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Abstract

In this work, the mechanism and kinetics of the preferential CO oxidation over 0.5 wt. % Au/Al2O3 catalyst was investigated. For CO oxidation, the reaction was found to follow a two-step Eley–Rideal-type mechanism, in which the formation and decomposition of the reaction intermediate took place at the gold-support interface. For the PROX case, on the other hand, Langmuir–Hinshelwood-type mechanisms seem to be also significant.

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The effect of the distribution of CeO2–ZrO2 on Ni/MgAl2O4 catalyst on the catalytic performance during the combined steam and carbon dioxide reforming of CH4 (CSCR) was investigated on two different catalysts prepared using a sequential impregnation and co-precipitation of Ni and CeO2–ZrO2 components. The CeO2–ZrO2 plays an important role in the CO2 conversion by enhancing a facile activation of CO2 with an adjacent contact with nickel crystallites. The CSCR catalysts prepared by the co-precipitation of nickel and CeO2–ZrO2 on MgAl2O4 support shows a catalytic activity superior to the catalyst prepared by sequential impregnation of nickel on the MgAl2O4 support with CeO2–ZrO2 due to the homogeneous distribution of CeO2–ZrO2 with the formation of small nickel crystallites and a large amount of active sites for CO2 adsorption.

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Abstract

Gold catalysts supported on ceria doped with FeOx were studied. The mixed supports were synthesized by two methods: co-precipitation (CP) or mechanochemical activation (MA). Depending on the preparation method, the structure of the mixed supports was different: using CP, only a Fe-modified ceria phase exists, while supplementary to ceria, a second hematite phase presents in the case of MA preparation. The reduction behavior of the gold catalysts and the initial supports was commented on the basis of hydrogen consumption and kinetic parameters of the individual reduction process. Their assignment was proposed using also the data of Mössbauer measurements. It was established that the existing separate Fe-containing phase could participate in a redox process at relatively low temperatures (LTs) and it could be promising for improvement of the catalytic performance of the mechanochemically prepared gold catalyst.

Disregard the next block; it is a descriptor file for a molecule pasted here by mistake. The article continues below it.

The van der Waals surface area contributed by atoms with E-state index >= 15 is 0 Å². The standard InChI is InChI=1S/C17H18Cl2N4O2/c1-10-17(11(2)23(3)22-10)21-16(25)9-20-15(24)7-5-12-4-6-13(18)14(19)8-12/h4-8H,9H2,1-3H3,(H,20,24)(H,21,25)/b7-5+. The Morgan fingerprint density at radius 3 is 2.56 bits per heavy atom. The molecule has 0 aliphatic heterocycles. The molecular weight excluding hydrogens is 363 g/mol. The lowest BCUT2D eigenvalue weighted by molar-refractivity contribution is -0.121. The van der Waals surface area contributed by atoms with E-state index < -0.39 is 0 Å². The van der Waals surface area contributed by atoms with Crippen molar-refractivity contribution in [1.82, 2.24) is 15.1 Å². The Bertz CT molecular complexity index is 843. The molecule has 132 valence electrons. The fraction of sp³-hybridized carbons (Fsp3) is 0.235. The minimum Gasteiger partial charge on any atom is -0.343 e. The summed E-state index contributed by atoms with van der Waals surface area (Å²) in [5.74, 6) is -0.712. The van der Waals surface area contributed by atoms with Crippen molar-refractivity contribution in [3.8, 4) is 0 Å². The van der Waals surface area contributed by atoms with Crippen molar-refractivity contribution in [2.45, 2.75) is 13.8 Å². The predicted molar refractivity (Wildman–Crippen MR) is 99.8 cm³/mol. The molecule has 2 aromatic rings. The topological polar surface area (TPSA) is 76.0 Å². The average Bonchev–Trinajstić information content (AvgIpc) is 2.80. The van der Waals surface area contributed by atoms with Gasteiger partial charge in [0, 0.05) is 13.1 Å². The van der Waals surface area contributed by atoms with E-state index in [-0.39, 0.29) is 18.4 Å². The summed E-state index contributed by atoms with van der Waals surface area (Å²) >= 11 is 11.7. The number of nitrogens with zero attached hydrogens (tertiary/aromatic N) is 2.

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Gold catalysts supported on ceria doped with different metal oxides (Fe, Mn, Co and Sn) were synthesized using two techniques: CP and mechanochemical activation. The catalytic activity in complete benzene oxidation (CBO) was studied. The samples were characterized by means of XRD and high resolution transmission electron microscopy, and non-significant differences in the average size and the distribution of gold particles were observed. This means that the main reason for the different catalytic behavior in CBO has to be searched in the composition and structure of the supports. In spite of the higher hydrogen consumption (e.g., higher oxygen mobility) estimated by means of TPR, the gold catalysts on ceria doped with transition metal oxides generally are less active than gold/ceria catalyst. This observation could be explained taking into consideration that the key factor for the high oxidation activity is not the oxygen supplying but the activation of the very stable benzene molecule. The higher catalytic activity in comparison with that of the gold/ceria catalyst was observed only using a mixed ceria–CoOx support mechanochemically prepared. Very high and stable catalytic activity in CBO was obtained over this sample.

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The electrical conductivity and the catalytic activity of SnO2 loaded TiO2 (anatase) particles were investigated in operando conditions. SnO2 depositions over commercial TiO2 samples (Sigma Aldrich and Rhone Poulenc) were obtained by the impregnation method. The samples were characterized by XRD, SEM/EDX and BET–N2 adsorption techniques. The AC electrical conductivity of the samples were measured between 25 and 400 °C under various atmospheres. The effect of the reactant mixture on the electrical conductivity and the catalytic performances of the samples were tested in propene oxidation. The results showed that the conductivity of SnO2/TiO2 samples depends strongly on the surface area of TiO2 support. The reducing effect of propene is more evident for higher surface area catalysts, these one showing also higher activity. On the other hand, the SnO2 deposition results in an increase of catalytic performances.